Doctors urge court to consider fetal pain in Ariz. abortion law
By Michelle Bauman
Ultrasound. Credit: CDC/Jim Gathany.
Ultrasound. Credit: CDC/Jim Gathany.

.- A group of doctors called on an appeals court to consider the ability of a fetus to feel pain in examining an Arizona law preventing abortions after 20 weeks of pregnancy.

“Hormonal, behavioral, and physiologic evidence supports the legislature’s conclusion that a fetus at twenty weeks gestation feels pain,” read the amicus brief, filed with the 9th U.S. Circuit Court of Appeals.  

It argued that the state has an established interest in eliminating or reducing “activities that provoke pain.”

The brief was filed on Oct. 10 on behalf of Doctors on Fetal Pain, a physician and medical researcher association that seeks to raise awareness about evidence showing the ability of unborn children to experience pain.

The case, Isaacson v. Horne, challenges an Arizona law to ban abortions after 20 weeks of pregnancy, except in cases of medical emergency. In forming the law, state legislators took into account scientific and medical evidence indicating that unborn children can feel pain at this point in development.

While the law’s opponents argue that fetal ability to feel pain should not be legally relevant, the brief maintained that “the issue of at what point the unborn experience pain is an important one that should inform best medical practice.”

A district court ruled in favor of the legislation in July. Shortly afterwards, the appeals court temporarily blocked the law’s implementation while it considered the case.

The amicus brief urged the circuit court to affirm the lower court’s ruling, which held that the law is a “constitutionally permissible regulation of abortion.”

“In choosing to put a limit on abortions past 20 weeks gestational age, the Arizona Legislature cited to the substantial and well-documented evidence that an unborn child has the capacity to feel pain during an abortion by at least twenty weeks gestational age,” the district court had said.

This evidence included the biological development of a fetus, such as the fact that “by 7 weeks gestational age, pain sensors develop in the face of the unborn child and, by 20 weeks, sensory receptors develop all over the child's body and the children have a full complement of pain receptors.”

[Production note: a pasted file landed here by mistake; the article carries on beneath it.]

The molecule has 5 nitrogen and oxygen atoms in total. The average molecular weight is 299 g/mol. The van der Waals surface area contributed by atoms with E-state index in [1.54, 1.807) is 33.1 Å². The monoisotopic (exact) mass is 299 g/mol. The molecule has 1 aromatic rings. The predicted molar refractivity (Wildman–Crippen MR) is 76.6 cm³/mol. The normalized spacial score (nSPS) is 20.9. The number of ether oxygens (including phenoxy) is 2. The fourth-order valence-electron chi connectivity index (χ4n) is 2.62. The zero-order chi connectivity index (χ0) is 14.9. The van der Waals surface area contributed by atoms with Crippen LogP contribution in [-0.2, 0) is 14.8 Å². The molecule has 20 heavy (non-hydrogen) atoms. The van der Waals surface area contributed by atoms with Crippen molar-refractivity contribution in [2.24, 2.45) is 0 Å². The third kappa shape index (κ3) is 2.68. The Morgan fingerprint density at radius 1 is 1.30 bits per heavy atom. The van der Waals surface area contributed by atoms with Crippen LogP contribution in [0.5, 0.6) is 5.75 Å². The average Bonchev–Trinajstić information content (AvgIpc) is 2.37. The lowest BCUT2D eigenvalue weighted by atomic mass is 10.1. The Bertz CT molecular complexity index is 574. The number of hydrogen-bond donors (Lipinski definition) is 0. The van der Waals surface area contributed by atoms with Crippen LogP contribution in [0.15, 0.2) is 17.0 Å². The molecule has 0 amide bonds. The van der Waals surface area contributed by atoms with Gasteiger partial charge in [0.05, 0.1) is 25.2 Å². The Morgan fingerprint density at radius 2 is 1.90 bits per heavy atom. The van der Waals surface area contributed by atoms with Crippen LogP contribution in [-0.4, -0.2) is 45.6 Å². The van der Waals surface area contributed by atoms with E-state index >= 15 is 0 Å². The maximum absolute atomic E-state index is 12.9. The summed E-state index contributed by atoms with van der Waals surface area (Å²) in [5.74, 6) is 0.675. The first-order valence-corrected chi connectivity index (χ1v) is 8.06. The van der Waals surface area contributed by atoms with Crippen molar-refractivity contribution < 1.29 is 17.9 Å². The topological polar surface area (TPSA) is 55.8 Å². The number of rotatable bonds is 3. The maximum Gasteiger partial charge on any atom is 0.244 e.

In addition, the lower court had observed, “when provoked by painful stimuli, such as a needle, the child reacts, as measured by increases in the child's stress hormones, heart rate, and blood pressure.” These responses decreased when the child was given anesthesia, which doctors often do during fetal surgery.

For these reasons, the district court concluded that the state had shown a legitimate interest in limiting abortions past 20 weeks.

Doctors on Fetal Pain agreed with this reasoning, explaining that fetal pain is a relevant consideration in forming state laws on abortion.

Although courts have reached different opinions on the “existence and extent of fetal pain during abortion,” they recognize that “fetal pain is legally relevant to the regulation of abortion,” the brief noted.

It pointed to a 2007 court ruling stating that lawmakers have “wide discretion to pass legislation in areas where there is medical and scientific uncertainty.”

“One of the most basic and widely accepted principles of political governance is that that the State is justified in promulgating laws to protect individuals from harm by others,” the document said. Recognized in both domestic and international law, the power to protect against physical harm encompasses “all living creatures,” as seen in longstanding laws against animal cruelty.

Furthermore, courts have recognized that abortion involves not only a woman, but also the “whole, separate, unique, living human being” that she carries, the brief observed.

This is true regardless of whether the fetus is at a point of viability, it explained, pointing to a 2007 Supreme Court ruling that “a fetus is a living organism while within the womb, whether or not it is viable outside the womb.”

For these reasons, the Arizona legislature’s considerations on fetal pain “should be given weight” in reviewing the case, the brief argued.

“The Court should affirm the decision of the district court that Arizona has a constitutionally recognizable interest in limiting the infliction of pain on the unborn,” it said.

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